There's a clip of old video footage that resurfaces just about every time someone does another piece on Momma or Donner or me, so even though I was too young to remember it when it happened, all those viewings and reviewings have committed it to my memory. We're in the living room at the ranch. The sun's glinting off the dusty glass sliding doors leading out to the deck, and Momma's sitting with her back to them so the camera isn't really getting her face. She's just a voice coming out of a murky shadow, except that the light is coming through all that loose blonde hair of hers and wrapping her in a nimbus of gold.
The camera wavers as it tracks from her to the interviewer, who is young and earnest and more than a little angry. I forget what news service he's from exactly. One of the big European affiliates, maybe, or the BBC; his English is too precise to be American. Momma's already gotten him to admit that he's Jewish.
Donner is seven, tall for his age and on the verge of outgrowing the Hitler Youth uniform Momma made for him back when he was still the White Nationals' favorite party trick, a cute blond moppet reciting Nazi speeches from memory. Every time I watch this clip, I'm struck by the innocence of his face, how childishly, blankly happy he looks as he rattles through the words and snaps off a pudgy-handed Sieg Heil. It's less a salute than an exclamation mark.
I'm a towheaded toddler stacking alphabet blocks on the green shag carpet. The camera focuses on me briefly, playing my smiling Gerber-baby self against one of Momma's practiced rants. The interviewer is more and more rattled as the segment goes on. She's seen a hundred guys like him, but he's never had to talk to anyone like her before.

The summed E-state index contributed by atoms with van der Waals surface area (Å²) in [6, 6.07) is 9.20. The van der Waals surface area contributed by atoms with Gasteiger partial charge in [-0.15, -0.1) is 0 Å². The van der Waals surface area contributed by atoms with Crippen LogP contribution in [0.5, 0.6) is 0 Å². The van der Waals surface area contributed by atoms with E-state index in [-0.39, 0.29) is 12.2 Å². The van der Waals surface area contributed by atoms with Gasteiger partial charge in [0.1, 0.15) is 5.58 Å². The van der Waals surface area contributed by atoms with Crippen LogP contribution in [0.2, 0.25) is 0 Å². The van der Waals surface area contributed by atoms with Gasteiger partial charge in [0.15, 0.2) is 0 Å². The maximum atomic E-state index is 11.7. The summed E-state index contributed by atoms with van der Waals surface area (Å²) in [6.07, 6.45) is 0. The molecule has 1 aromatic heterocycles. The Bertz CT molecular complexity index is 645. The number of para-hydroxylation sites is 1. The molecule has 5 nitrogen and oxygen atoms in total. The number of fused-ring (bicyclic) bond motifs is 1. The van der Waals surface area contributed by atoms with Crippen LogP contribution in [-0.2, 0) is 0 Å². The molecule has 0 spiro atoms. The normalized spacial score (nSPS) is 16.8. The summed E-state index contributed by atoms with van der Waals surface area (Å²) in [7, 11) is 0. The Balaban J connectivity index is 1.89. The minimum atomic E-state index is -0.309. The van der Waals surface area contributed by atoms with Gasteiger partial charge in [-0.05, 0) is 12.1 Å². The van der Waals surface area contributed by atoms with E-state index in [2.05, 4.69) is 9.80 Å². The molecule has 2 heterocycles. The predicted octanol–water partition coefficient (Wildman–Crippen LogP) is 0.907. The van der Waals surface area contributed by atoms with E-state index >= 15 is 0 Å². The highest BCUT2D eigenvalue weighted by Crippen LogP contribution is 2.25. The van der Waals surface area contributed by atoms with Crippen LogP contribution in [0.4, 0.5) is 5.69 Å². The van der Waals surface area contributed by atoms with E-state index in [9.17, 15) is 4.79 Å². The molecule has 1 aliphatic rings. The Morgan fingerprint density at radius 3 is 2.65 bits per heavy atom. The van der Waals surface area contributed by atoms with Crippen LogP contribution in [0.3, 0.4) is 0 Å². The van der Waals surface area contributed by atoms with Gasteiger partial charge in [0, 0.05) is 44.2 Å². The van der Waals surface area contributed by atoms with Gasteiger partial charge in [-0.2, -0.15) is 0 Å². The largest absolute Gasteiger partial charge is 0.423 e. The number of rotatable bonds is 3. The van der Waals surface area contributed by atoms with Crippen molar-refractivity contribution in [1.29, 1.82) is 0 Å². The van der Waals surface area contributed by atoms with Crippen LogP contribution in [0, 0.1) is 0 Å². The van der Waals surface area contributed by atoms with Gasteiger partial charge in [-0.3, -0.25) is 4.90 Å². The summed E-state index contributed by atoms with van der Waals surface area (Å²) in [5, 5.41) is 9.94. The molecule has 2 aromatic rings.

"Would you let your daughter bring home a child of another race to play with?" he asks. She laughs and shakes her head.
His face crumples. He can't believe how quickly she came up with the answer, how little she had to think about it. "Why not?"
"Precedent," Momma says calmly, stubbing out her cigarette. "Mud playdate one minute, Mud boyfriend the next. Why would I allow the one, knowing that it implies the other is acceptable? That's just sloppy parenting."
The interviewer exchanges a glance with the cameraman and shakes his head. The camera edges clockwise, to keep Momma in the shot but get me in the background as well.
"Would that be the end of the world?" he asks. There's a tremor in his voice; he already knows what she's going to say.
I knock the tower of blocks over, scream with delight, and begin, painstakingly, to build again. My mother glances my way, eyes cool and speculative from the new angle, and tightens her mouth. Donner edges closer to her. She ruffles his bright hair with her fingers, but doesn't look at him.
"I can tell you this," she says. "The minute she brought him over my threshold, she'd be dead to me. No questions asked."